This is the testimony of Ronald L. Putnam for the Senate Committee on Veterans Affairs on Rural Outreach for Veterans, June 16, 2010. I would like to thank the Chairman and ranking member and members of this committee for the opportunity to speak on Rural Outreach and to introduce myself.
My name is Ronald L. Putnam; I am the Haywood County Veteran Service Officer and the Director of Veterans Services in Haywood County, North Carolina. I served in the United States Marine Corps, the North Carolina Army National Guard, Army Reserve, and the North Carolina Air National Guard, and I retired from the North Carolina Air National Guard with a total of twenty four years of service. During my eleven years of active service with the Marine Corps, I served in combat in Beirut, Lebanon. I served during the first Gulf War as a Marine Corps Recruiter in Hickory, North Carolina. I was also called to Active Duty twice in support of Operation Noble Eagle while a member of the North Carolina Air National Guard. I am a member of the North Carolina Association of County Veteran’s Officers; I am on The Executive Board, The Education Committee and The Legislative Committee of that association. I am also a member of The National Association of County Veterans Service Officers and I am the Chairman of the Washington Liaison Committee of that association. I am also a member of several national veteran organizations. I would like the Chairman and the members of this committee to know that I am honored to testify today and that I also think that it is my duty to do so, to the best of my ability.
As the United States developed into a viable country in our distant past, most of the country remained rural in nature with a few population centers. This is particularly true in a large part of the United States, but applies equally throughout our great nation. The population centers developed into cities which, through their very nature, provide many services to their citizens. This is not unlike the Veterans Administration and their benefits delivery mission. Those who live in the population centers or cities are available to receive their benefits due to their close proximity to the service centers.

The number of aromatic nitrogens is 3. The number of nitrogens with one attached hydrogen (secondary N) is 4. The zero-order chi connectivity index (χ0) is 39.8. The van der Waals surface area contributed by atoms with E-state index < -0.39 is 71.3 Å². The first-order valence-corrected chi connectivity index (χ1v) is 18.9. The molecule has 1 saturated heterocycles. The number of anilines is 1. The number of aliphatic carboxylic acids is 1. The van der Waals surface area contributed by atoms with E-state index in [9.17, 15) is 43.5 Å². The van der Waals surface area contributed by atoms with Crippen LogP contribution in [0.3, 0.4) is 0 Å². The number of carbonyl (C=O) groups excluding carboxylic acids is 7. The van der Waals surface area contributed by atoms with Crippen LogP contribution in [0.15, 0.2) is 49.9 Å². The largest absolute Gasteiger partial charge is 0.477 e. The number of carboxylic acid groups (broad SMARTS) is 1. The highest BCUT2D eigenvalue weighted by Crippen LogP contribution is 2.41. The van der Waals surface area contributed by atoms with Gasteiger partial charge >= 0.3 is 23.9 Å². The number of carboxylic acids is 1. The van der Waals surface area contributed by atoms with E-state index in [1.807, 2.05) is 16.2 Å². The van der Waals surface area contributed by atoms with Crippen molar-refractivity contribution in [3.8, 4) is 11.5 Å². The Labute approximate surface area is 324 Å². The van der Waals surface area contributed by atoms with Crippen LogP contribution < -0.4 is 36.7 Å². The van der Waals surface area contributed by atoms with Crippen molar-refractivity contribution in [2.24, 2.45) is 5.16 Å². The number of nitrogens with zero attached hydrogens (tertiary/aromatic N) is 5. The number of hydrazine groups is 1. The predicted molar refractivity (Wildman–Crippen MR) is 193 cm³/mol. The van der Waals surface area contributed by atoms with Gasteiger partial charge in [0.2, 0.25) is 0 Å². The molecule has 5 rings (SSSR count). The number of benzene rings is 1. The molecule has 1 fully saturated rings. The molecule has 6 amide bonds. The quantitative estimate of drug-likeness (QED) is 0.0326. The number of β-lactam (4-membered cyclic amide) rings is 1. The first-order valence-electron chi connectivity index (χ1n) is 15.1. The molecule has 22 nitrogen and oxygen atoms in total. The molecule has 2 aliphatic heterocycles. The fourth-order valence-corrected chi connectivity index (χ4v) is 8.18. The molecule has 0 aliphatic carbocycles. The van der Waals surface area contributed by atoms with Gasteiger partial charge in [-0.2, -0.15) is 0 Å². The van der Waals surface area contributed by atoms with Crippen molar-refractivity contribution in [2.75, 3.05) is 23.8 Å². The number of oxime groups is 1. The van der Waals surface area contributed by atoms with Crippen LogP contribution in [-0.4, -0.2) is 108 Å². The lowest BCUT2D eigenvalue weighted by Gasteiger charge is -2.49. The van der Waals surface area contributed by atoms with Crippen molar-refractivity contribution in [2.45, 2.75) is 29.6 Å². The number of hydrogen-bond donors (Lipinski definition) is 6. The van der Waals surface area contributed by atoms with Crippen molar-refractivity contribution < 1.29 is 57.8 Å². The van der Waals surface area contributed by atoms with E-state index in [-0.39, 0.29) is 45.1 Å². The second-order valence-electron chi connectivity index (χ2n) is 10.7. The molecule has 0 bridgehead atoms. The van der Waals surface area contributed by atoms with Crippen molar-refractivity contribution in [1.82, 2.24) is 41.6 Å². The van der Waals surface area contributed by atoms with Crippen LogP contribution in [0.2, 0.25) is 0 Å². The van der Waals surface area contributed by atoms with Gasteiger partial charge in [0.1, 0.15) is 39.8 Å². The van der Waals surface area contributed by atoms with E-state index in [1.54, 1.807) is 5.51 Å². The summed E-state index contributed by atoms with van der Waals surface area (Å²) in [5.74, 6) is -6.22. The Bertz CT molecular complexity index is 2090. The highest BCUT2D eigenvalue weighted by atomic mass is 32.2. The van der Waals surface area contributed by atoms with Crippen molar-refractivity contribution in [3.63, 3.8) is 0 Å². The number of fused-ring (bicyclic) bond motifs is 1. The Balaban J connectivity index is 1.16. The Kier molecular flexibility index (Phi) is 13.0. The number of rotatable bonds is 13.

Realistically, it is not acceptable to require all of our nation’s veterans to live in population centers if they wish to utilize the earned services and benefits that their military service has afforded them. The Department of Veterans Affairs recognized this issue early on and began developing Regional Offices and Medical Centers throughout the nation. Again, these were developed primarily in the population centers and those residing in rural America did not have the same benefit as those living nearer to the services being offered.
As our nation entered into one conflict and war after another, the population of veterans surged to historic levels and veteran benefits grew at the same time. After the end of World War II, many local governments took it upon themselves to develop veteran services at the State and County level. This was a good solution in some respects, but many local governments do not have funding mechanisms in place that can assist in paying for local services to veterans.
In the late 1970’s, many local governments throughout the country went through tax revolts which severely limited available funding for discretionary spending. Rural America suffers more in poor budget years due to the lack of overall funding for services. Sadly, many local agencies view veteran services as a discretionary budget item. This resulted in many offices being consolidated into other governmental offices or eliminated completely; a sad commentary indeed.
Many veterans, particularly combat veterans, choose to live in rural, even remote areas. The experiences they lived through during their military service have left many of them with a sense of anger and inability to deal with other people. The rural areas of our country have become a sanctuary for many veterans who suffer from Post Traumatic Stress Disorder and other service connected disabilities which adversely affect the veterans. Outreach has been frequently referred to as a solution to the problem.
Regardless of budget shortfalls and consolidation of services, many viable local veteran services operations have survived over the years. They remain in place and stand ready to assist the federal government in benefits delivery and claims management.